This could be our last opportunity to speak to the PSB about Vermont Yankee. On the table is whether or not a Certificate of Public Good (CPG) should be granted to Entergy Vermont Yankee through December 31, 2014. The state and Entergy have come to an agreement; questions from the PSB have been answered. There are many details — but if we look at the forest, not the trees, the question is a simple one: do you trust Entergy?In order to come to any kind of agreement, the state had to put aside a dozen years of Entergy manipulating facts, covering up accidents, and lying to state officials. The state’s wrists are tied by NRC regulations which look out for corporate interests, implied threats of more law suits, and a clock which is running out. Once the reactor is no longer generating electricity and waste, the state’s role is severely limited, by NRC rules.Although our legislator’s tongues are tied by threats of preemption, and state regulators by the NRC, we can point out the obvious. We can tell it like it is, plainly. Somebody has to speak out when the emperor is wearing no clothes.
So: do you trust Entergy? Tell the PSB.
Here are a few talking points (and questions) which we hope will be helpful.
1. Entergy cannot be trusted just because management has changed. Or because we ‘need’ to trust them.
Just ten weeks ago, the state would have recommended denying a CPG if Entergy had not announced closure. “They can’t be relied on for the next 20 years to operate in a manner that fulfills the conditions of any certificate,” said Chris Recchia of the Dept. of Public Service. This deal trusts Entergy for just one year of operating – but it also lays the foundation for decades of decommissioning and what to do with 900+ tons of nuclear waste.
2. Any site assessment performed by Entergy cannot be trusted. We need an independent site assessment — and predict Entergy will scream “Preemption!” – but as citizens we should point out the obvious and demand it. The site assessment includes costs and tasks for (1) radiological decommissioning (2) spent fuel management (3) site restoration. The state should require that an independent company will perform the site restoration study, at least.
Entergy lied to the Public Oversight Panel in 2009; lied to the PSB about underground pipes in 2010; Entergy’s 2012 decommissioning report left a whole lot out and was called “seriously flawed” by the state. We need an independent company, not a subsidiary of Entergy, to perform professional site assessment and financial audits.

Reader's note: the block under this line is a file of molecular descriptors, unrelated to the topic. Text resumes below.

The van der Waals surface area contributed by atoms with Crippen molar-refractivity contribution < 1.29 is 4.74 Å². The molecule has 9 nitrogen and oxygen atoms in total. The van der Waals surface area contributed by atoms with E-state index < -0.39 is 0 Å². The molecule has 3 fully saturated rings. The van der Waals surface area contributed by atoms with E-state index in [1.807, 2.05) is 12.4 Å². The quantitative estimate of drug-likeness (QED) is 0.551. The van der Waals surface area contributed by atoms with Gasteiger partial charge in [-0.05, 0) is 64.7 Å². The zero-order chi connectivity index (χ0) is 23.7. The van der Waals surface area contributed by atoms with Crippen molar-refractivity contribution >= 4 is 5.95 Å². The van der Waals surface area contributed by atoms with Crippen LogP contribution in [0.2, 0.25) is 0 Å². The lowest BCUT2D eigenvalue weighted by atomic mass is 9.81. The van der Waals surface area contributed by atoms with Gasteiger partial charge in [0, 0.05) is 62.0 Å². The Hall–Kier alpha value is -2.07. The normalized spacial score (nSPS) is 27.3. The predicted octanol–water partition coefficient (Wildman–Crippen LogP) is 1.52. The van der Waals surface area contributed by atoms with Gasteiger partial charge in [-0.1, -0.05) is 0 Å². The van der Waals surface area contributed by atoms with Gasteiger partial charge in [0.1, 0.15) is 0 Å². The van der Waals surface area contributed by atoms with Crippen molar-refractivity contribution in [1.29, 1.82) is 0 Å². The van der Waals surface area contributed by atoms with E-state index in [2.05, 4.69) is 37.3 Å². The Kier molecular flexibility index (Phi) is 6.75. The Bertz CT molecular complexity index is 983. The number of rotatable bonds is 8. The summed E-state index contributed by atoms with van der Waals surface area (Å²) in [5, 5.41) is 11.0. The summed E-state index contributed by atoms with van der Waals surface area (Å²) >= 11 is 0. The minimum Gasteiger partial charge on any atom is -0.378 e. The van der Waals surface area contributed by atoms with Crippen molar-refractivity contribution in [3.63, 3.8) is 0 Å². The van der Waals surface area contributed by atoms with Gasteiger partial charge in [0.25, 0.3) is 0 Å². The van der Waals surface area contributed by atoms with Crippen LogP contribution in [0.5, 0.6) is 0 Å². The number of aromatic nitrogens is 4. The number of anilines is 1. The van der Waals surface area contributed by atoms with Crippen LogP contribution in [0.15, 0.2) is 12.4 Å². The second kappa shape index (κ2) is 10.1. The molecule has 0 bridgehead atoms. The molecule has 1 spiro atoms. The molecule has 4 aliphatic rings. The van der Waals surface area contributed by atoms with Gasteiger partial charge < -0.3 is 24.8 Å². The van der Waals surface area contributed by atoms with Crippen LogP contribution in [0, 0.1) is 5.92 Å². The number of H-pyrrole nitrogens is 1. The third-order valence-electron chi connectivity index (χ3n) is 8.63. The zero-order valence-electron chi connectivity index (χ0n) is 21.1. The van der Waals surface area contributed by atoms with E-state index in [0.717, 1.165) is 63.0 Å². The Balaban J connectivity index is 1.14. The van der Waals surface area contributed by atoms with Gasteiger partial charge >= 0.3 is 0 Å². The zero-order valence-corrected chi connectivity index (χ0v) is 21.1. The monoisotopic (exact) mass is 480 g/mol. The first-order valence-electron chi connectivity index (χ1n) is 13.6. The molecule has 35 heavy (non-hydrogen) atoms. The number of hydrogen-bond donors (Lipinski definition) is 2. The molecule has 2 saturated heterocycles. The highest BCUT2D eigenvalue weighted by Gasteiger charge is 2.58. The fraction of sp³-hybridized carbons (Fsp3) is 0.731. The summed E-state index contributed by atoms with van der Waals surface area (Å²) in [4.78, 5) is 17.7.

4. Entergy Corp. had 2012 revenues of $11 Billion and profits of $1.3 Billion. It will give $10 million for economic development in Windham County and $25 million for site restoration. Sure feels like a drop in the bucket. Entergy’s 2012 estimate for site restoration was $47 million; the state’s 2012 estimate was between $94 to $126 million.
5. There are over 900 tons of spent fuel in the fuel pool. Most of it is old and cool enough to move into dry cask storage. The state and Entergy agree only that the spent fuel will be moved “in a timely manner” – much too vague. Any spent fuel management plan approved by the PSB must require Entergy to move the old fuel into dry cask storage immediately upon shut down.
6. Decommissioning won’t start until there is enough money in the decom trust fund. There is roughly $600 million in it now; estimates range from $840 million to $1 billion to decommission. How will we know that Entergy is playing the stock market wisely? When decom starts, how do we know Entergy will spend the fund wisely? There will be three funds set up, (decom, waste management, site restoration,). Will the state regularly audit the three funds?
7. Four years of evidence before the PSB could be overshadowed by a Memorandum of Understanding (MOU) based on a behind-the-scenes settlement between the state and Entergy. Clean energy advocates and parties to the PSB such as Conservation Law Foundation, VPIRG, Windham Regional Commission, and New England Coalition were not part of making this deal. They have very little time to respond and lack the financial resources of Entergy.
8. Vermont, and the rest of the country, will be left with NY Court of Appeals decision: a state legislature cannot even talk about nuclear safety. This squashes freedom of speech for legislators crafting laws on any issue. Yet at the same time: in approving the deal between Entergy and the state, the PSB must agree that “Entergy VY retains the right to challenge any state law requirement on preemption grounds.” Entergy used “federal preemption” to challenge everything from aesthetics to tourism at the last PSB hearings. Entergy even said the tower collapse was preempted – but when the tower collapsed, it claimed the accident was not safety related.
9. Entergy doesn’t have to use closed cycle cooling while it operates for another year. The permit that lapsed 12 years ago stands. ANR continues to do nothing but say it’s working on it while it waits for the feds to re-write the law. Read the Conn. River Watershed Council reaction and new report.
10. Nothing in the settlement or MOU refers to setting up a Community Advisory Panel. How will the voice of Vernon and all living in the evacuation zone be heard?
Whatever your thoughts are whether or not a certificate of public good should be granted, please come and speak. It may be the last opportunity the public has to speak to the state on Vermont Yankee.
Thank you for all the work you’ve done to shut down Vermont Yankee. Now let’s see it shut down promptly, properly, and for the public good.